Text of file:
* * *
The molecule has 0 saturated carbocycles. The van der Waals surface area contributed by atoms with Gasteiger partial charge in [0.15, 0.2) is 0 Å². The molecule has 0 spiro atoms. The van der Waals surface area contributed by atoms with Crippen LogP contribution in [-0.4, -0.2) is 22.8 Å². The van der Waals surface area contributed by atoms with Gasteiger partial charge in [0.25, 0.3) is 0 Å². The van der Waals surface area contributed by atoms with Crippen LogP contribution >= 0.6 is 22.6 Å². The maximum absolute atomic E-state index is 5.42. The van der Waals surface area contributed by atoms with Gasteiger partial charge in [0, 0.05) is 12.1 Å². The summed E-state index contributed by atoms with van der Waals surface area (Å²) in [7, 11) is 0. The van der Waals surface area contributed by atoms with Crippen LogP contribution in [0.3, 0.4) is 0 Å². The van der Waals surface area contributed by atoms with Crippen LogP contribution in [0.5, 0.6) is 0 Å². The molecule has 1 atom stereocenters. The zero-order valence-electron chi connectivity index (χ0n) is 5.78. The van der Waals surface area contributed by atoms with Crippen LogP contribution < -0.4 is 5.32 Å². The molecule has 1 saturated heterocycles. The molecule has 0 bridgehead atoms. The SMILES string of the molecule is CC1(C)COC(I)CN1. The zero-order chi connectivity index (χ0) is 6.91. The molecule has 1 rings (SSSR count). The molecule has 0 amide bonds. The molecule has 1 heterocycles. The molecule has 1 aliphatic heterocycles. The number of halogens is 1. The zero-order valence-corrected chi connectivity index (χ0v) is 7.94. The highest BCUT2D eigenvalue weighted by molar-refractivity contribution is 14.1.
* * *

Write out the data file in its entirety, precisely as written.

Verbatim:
The molecule has 0 saturated carbocycles. The van der Waals surface area contributed by atoms with Gasteiger partial charge in [0.15, 0.2) is 0 Å². The molecule has 0 spiro atoms. The van der Waals surface area contributed by atoms with Crippen LogP contribution in [-0.4, -0.2) is 22.8 Å². The van der Waals surface area contributed by atoms with Gasteiger partial charge in [0.25, 0.3) is 0 Å². The van der Waals surface area contributed by atoms with Crippen LogP contribution >= 0.6 is 22.6 Å². The maximum absolute atomic E-state index is 5.42. The van der Waals surface area contributed by atoms with Gasteiger partial charge in [0, 0.05) is 12.1 Å². The summed E-state index contributed by atoms with van der Waals surface area (Å²) in [7, 11) is 0. The van der Waals surface area contributed by atoms with Crippen LogP contribution in [0.3, 0.4) is 0 Å². The van der Waals surface area contributed by atoms with Crippen LogP contribution in [0.5, 0.6) is 0 Å². The molecule has 1 atom stereocenters. The zero-order valence-electron chi connectivity index (χ0n) is 5.78. The van der Waals surface area contributed by atoms with Crippen LogP contribution < -0.4 is 5.32 Å². The molecule has 1 saturated heterocycles. The molecule has 0 bridgehead atoms. The SMILES string of the molecule is CC1(C)COC(I)CN1. The zero-order chi connectivity index (χ0) is 6.91. The molecule has 1 rings (SSSR count). The molecule has 0 amide bonds. The molecule has 1 heterocycles. The molecule has 1 aliphatic heterocycles. The number of halogens is 1. The zero-order valence-corrected chi connectivity index (χ0v) is 7.94. The highest BCUT2D eigenvalue weighted by molar-refractivity contribution is 14.1.